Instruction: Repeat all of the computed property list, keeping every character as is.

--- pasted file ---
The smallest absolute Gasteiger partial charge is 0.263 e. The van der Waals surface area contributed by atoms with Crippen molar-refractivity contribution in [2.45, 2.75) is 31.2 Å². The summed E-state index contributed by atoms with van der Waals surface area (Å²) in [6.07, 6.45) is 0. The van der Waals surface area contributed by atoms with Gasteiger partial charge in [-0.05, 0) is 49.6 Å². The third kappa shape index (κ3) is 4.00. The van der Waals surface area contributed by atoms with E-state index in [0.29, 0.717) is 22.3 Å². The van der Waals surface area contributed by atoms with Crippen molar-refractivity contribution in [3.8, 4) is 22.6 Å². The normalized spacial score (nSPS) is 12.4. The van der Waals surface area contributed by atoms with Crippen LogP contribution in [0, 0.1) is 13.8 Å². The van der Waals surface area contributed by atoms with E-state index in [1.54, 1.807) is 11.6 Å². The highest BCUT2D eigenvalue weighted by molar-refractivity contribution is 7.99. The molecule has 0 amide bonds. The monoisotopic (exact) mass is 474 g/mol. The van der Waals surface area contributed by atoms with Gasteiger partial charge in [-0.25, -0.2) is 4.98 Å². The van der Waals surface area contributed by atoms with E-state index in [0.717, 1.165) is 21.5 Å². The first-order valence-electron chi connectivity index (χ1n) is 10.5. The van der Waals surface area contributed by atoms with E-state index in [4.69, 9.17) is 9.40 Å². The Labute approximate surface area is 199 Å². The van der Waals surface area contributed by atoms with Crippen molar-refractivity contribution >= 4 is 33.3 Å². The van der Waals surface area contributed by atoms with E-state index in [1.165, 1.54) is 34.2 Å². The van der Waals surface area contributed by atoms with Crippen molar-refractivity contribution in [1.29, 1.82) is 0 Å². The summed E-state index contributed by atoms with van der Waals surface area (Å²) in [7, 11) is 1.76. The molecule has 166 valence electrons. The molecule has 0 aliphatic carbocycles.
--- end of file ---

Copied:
The smallest absolute Gasteiger partial charge is 0.263 e. The van der Waals surface area contributed by atoms with Crippen molar-refractivity contribution in [2.45, 2.75) is 31.2 Å². The summed E-state index contributed by atoms with van der Waals surface area (Å²) in [6.07, 6.45) is 0. The van der Waals surface area contributed by atoms with Gasteiger partial charge in [-0.05, 0) is 49.6 Å². The third kappa shape index (κ3) is 4.00. The van der Waals surface area contributed by atoms with E-state index in [0.29, 0.717) is 22.3 Å². The van der Waals surface area contributed by atoms with Crippen molar-refractivity contribution in [3.8, 4) is 22.6 Å². The normalized spacial score (nSPS) is 12.4. The van der Waals surface area contributed by atoms with Crippen LogP contribution in [0, 0.1) is 13.8 Å². The van der Waals surface area contributed by atoms with E-state index in [1.54, 1.807) is 11.6 Å². The highest BCUT2D eigenvalue weighted by molar-refractivity contribution is 7.99. The molecule has 0 amide bonds. The monoisotopic (exact) mass is 474 g/mol. The van der Waals surface area contributed by atoms with Gasteiger partial charge in [-0.25, -0.2) is 4.98 Å². The van der Waals surface area contributed by atoms with E-state index in [0.717, 1.165) is 21.5 Å². The first-order valence-electron chi connectivity index (χ1n) is 10.5. The van der Waals surface area contributed by atoms with E-state index in [4.69, 9.17) is 9.40 Å². The Labute approximate surface area is 199 Å². The van der Waals surface area contributed by atoms with Crippen molar-refractivity contribution >= 4 is 33.3 Å². The van der Waals surface area contributed by atoms with E-state index in [1.165, 1.54) is 34.2 Å². The van der Waals surface area contributed by atoms with Crippen molar-refractivity contribution in [1.29, 1.82) is 0 Å². The summed E-state index contributed by atoms with van der Waals surface area (Å²) in [7, 11) is 1.76. The molecule has 166 valence electrons. The molecule has 0 aliphatic carbocycles.